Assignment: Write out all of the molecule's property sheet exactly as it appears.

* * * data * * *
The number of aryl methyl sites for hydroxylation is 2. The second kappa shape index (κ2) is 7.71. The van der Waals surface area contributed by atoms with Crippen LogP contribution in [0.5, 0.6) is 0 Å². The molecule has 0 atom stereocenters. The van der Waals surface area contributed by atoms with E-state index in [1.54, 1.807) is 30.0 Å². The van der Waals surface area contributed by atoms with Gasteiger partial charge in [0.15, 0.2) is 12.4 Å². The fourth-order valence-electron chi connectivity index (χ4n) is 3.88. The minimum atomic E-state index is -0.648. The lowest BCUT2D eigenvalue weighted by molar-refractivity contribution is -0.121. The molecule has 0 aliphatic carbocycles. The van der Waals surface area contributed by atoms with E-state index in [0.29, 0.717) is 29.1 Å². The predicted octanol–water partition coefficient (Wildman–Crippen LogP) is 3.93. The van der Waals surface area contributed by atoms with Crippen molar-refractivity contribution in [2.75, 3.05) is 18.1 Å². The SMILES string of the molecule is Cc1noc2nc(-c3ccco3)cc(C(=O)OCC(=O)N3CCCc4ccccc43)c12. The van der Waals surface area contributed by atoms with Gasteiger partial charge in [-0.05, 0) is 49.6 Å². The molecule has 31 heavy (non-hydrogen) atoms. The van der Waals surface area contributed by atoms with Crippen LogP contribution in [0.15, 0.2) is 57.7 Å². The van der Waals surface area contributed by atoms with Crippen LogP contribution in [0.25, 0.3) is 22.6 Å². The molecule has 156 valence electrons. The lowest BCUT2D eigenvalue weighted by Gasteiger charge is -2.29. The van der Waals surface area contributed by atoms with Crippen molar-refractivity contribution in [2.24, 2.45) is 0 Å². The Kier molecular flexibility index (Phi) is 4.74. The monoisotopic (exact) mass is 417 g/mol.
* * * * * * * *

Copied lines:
The number of aryl methyl sites for hydroxylation is 2. The second kappa shape index (κ2) is 7.71. The van der Waals surface area contributed by atoms with Crippen LogP contribution in [0.5, 0.6) is 0 Å². The molecule has 0 atom stereocenters. The van der Waals surface area contributed by atoms with E-state index in [1.54, 1.807) is 30.0 Å². The van der Waals surface area contributed by atoms with Gasteiger partial charge in [0.15, 0.2) is 12.4 Å². The fourth-order valence-electron chi connectivity index (χ4n) is 3.88. The minimum atomic E-state index is -0.648. The lowest BCUT2D eigenvalue weighted by molar-refractivity contribution is -0.121. The molecule has 0 aliphatic carbocycles. The van der Waals surface area contributed by atoms with E-state index in [0.29, 0.717) is 29.1 Å². The predicted octanol–water partition coefficient (Wildman–Crippen LogP) is 3.93. The van der Waals surface area contributed by atoms with Crippen molar-refractivity contribution in [2.75, 3.05) is 18.1 Å². The SMILES string of the molecule is Cc1noc2nc(-c3ccco3)cc(C(=O)OCC(=O)N3CCCc4ccccc43)c12. The van der Waals surface area contributed by atoms with Gasteiger partial charge in [-0.05, 0) is 49.6 Å². The molecule has 31 heavy (non-hydrogen) atoms. The van der Waals surface area contributed by atoms with Crippen LogP contribution in [0.15, 0.2) is 57.7 Å². The van der Waals surface area contributed by atoms with Crippen LogP contribution in [0.25, 0.3) is 22.6 Å². The molecule has 156 valence electrons. The lowest BCUT2D eigenvalue weighted by Gasteiger charge is -2.29. The van der Waals surface area contributed by atoms with Crippen molar-refractivity contribution in [2.24, 2.45) is 0 Å². The Kier molecular flexibility index (Phi) is 4.74. The monoisotopic (exact) mass is 417 g/mol.